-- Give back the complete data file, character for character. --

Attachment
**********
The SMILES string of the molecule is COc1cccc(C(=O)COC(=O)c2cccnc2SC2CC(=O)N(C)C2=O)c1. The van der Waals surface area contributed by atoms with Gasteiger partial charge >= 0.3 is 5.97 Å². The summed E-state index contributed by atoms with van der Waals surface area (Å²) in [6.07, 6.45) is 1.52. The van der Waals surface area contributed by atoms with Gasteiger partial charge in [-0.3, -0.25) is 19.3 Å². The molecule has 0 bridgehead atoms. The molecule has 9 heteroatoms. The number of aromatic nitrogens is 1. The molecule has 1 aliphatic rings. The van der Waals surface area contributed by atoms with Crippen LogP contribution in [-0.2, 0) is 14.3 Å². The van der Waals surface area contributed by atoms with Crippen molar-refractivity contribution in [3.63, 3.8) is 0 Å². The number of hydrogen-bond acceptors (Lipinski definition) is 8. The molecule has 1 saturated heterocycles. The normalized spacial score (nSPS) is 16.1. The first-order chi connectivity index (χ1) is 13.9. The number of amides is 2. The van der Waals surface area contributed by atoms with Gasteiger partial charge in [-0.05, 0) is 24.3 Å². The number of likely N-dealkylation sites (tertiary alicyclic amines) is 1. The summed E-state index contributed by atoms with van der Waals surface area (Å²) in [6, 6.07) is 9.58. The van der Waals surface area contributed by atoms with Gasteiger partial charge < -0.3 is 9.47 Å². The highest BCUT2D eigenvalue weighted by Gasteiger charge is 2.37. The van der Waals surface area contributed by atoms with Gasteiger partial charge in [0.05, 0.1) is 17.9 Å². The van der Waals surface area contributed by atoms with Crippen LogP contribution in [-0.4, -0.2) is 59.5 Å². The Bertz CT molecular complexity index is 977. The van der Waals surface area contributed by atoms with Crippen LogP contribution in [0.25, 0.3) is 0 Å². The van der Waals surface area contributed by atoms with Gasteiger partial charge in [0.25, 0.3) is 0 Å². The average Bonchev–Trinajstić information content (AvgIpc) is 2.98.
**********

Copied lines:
The SMILES string of the molecule is COc1cccc(C(=O)COC(=O)c2cccnc2SC2CC(=O)N(C)C2=O)c1. The van der Waals surface area contributed by atoms with Gasteiger partial charge >= 0.3 is 5.97 Å². The summed E-state index contributed by atoms with van der Waals surface area (Å²) in [6.07, 6.45) is 1.52. The van der Waals surface area contributed by atoms with Gasteiger partial charge in [-0.3, -0.25) is 19.3 Å². The molecule has 0 bridgehead atoms. The molecule has 9 heteroatoms. The number of aromatic nitrogens is 1. The molecule has 1 aliphatic rings. The van der Waals surface area contributed by atoms with Crippen LogP contribution in [-0.2, 0) is 14.3 Å². The van der Waals surface area contributed by atoms with Crippen molar-refractivity contribution in [3.63, 3.8) is 0 Å². The number of hydrogen-bond acceptors (Lipinski definition) is 8. The molecule has 1 saturated heterocycles. The normalized spacial score (nSPS) is 16.1. The first-order chi connectivity index (χ1) is 13.9. The number of amides is 2. The van der Waals surface area contributed by atoms with Gasteiger partial charge in [-0.05, 0) is 24.3 Å². The number of likely N-dealkylation sites (tertiary alicyclic amines) is 1. The summed E-state index contributed by atoms with van der Waals surface area (Å²) in [6, 6.07) is 9.58. The van der Waals surface area contributed by atoms with Gasteiger partial charge < -0.3 is 9.47 Å². The highest BCUT2D eigenvalue weighted by Gasteiger charge is 2.37. The van der Waals surface area contributed by atoms with Gasteiger partial charge in [0.05, 0.1) is 17.9 Å². The van der Waals surface area contributed by atoms with Crippen LogP contribution in [-0.4, -0.2) is 59.5 Å². The Bertz CT molecular complexity index is 977. The van der Waals surface area contributed by atoms with Crippen LogP contribution in [0.25, 0.3) is 0 Å². The van der Waals surface area contributed by atoms with Gasteiger partial charge in [0.25, 0.3) is 0 Å². The average Bonchev–Trinajstić information content (AvgIpc) is 2.98.